"If the major opportunities for future growth of government lie in the area of conventional taxation, are there any defenses available to the citizenry? ... Perhaps the most fruitful advice comes in two parts. The first piece of advice is to avoid war and the rumor of war: this is history's greatest boon to the tax man. ... The second piece of advice is to seek ways of inhibiting government's ability conveniently to increase its collections. Possibly the very increase in that ability that is in prospect can be turned to account by a constitutional provision which forbade the income tax, and perhaps even the storage of information regarding individual incomes by third parties, including government." ~ Benjamin Ward
Column by Alex Schroeder.
Exclusive to STR
While myriad exceptions certainly abound, in contemporary American politics two prevalent views seem to frame the immigration debate. There are those to whom the label “open border advocates” can be rightly ascribed, typically associated with the political Left. Alternatively, there exists a sizeable grouping of people who oppose unrestricted immigration, favoring heightened border security measures and strict government oversight and controls. These individuals are more often than not associated with the political Right. What strikes this author as particularly strange is the fact that the former faction tends to hold a more skeptical attitude towards economic liberalism than the latter.
Along with their promulgation of freer immigration, they favor extensive welfare programs, publicly funded and/or provided medical care, increasingly powerful bureaucracies, etc. The ambitions of Leftists are simply unrealistic; that is, the two aforementioned aspirations they hold are mutually excludable. The economic paradigm of the Right, on the other hand, is littered with inconsistencies. Their opposition to unrestricted immigration is rooted in the fact that they do not take their stated economic ideals to their logical destination.
In light of Arizona’s controversial bill SB 1070, it is understandable that immigration has risen to the forefront of public debate. Given the millions of “illegal aliens” in border states and the incontrovertible failure of the federal authorities to adequately restrict immigration, the law indeed constitutes an honest effort to bring order to border areas. Nonetheless, it has been blatantly opposed by the political Left, with Obama himself stating that it will “undermine basic notions of fairness that we cherish as Americans, as well as the trust between police and our communities that is so crucial to keeping us safe.” What such likeminded individuals fail to grasp, however, is that immigration restrictions are an absolute necessity if we are to maintain publicly financed and provided services. The productive classes are already strained. There is simply a limit to the number of immigrants the country can absorb, particularly if they benefit from public services but do not pay for them. The Leftists must take their pick: it is either the mixed economy or unrestricted immigration. Economic reality can only be averted for so long until it asserts itself.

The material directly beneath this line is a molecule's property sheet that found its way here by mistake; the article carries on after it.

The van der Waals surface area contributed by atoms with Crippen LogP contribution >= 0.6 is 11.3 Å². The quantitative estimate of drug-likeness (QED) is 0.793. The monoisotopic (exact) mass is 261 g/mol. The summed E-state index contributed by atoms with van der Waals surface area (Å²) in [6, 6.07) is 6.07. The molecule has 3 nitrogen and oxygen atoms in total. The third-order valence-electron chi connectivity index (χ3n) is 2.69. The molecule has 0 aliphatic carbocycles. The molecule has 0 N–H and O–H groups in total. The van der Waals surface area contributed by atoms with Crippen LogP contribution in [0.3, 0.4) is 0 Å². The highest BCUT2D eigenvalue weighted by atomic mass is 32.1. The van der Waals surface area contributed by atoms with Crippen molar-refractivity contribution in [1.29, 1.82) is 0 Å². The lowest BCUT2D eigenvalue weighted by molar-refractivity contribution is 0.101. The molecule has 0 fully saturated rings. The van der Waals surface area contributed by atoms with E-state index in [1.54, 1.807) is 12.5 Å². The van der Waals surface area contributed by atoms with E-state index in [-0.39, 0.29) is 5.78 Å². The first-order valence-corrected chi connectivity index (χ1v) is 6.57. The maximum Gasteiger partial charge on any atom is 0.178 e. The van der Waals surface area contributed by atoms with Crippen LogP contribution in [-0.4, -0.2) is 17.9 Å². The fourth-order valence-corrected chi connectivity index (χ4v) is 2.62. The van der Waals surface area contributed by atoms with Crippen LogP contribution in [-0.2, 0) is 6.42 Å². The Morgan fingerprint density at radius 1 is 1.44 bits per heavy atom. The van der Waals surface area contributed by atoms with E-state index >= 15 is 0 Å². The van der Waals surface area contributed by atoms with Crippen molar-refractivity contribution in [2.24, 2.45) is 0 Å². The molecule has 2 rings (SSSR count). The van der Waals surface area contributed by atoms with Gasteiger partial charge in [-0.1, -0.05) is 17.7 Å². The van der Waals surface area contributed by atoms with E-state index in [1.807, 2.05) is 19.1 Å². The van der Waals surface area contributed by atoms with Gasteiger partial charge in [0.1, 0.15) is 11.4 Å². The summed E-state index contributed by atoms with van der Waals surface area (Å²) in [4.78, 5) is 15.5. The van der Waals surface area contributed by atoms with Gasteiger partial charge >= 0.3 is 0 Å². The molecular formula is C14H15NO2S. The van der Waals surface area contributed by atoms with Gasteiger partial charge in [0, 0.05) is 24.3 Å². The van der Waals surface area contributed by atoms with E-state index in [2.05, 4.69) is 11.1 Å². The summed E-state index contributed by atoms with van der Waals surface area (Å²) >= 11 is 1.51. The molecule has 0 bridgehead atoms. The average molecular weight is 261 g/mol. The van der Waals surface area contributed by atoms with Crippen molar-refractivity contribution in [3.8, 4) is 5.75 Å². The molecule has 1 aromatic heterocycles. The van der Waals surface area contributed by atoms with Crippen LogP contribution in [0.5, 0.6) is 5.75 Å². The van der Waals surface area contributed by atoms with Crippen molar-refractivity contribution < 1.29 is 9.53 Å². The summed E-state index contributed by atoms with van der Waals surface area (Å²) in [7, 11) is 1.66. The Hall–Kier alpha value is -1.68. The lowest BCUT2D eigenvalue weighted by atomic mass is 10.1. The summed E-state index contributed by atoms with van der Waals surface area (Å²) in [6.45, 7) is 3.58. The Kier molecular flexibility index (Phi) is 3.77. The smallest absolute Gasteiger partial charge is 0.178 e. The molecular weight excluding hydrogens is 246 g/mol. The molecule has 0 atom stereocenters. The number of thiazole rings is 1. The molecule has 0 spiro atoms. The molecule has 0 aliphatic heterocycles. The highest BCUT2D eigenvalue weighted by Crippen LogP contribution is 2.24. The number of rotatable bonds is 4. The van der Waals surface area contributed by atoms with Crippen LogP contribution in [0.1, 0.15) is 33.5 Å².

The Rightists, contrarily, more or less recognize this fact. They appreciate that immigration must be limited, otherwise myriad negative consequences would result, one of which would be increasing strains on government services. While some such individuals could certainly be considered unrefined xenophobes, in this author’s experience much of their opposition to unrestricted immigration stems from economic considerations rather than cultural or racial ones. However, the solutions they advocate rarely address the mixed economy, but rather the importance of “keeping the rascals out.”
What is the rational answer to both groups’ concerns? What is the solution that is most consistent with the ideals of a truly free society? It’s actually quite simple: dismantle completely the mixed economy. Without public property, public services, and the various measures necessary to raise funds for government, no immigration problem exists. Jorge in San Antonio should be able to hire Bill from Mexico to work in his factory; it is not the concern of some distant collective of authoritarians. In the absence of the State, Bill’s presence in the geographical area that is now the U.S. should be of no concern to anyone. The current “problem” of uncontrolled immigration haunts the anti-immigrationists, giving rise to brazen attacks on the failure of the authorities. It is quite risible that their only legitimate complaint can be that in the mixed economy, all are enslaved to all. Why they misguidingly direct their outrage at the federal government for not exercising enough control, rather than appropriately target the true culprit that is the State, is something that will always elude lovers of liberty.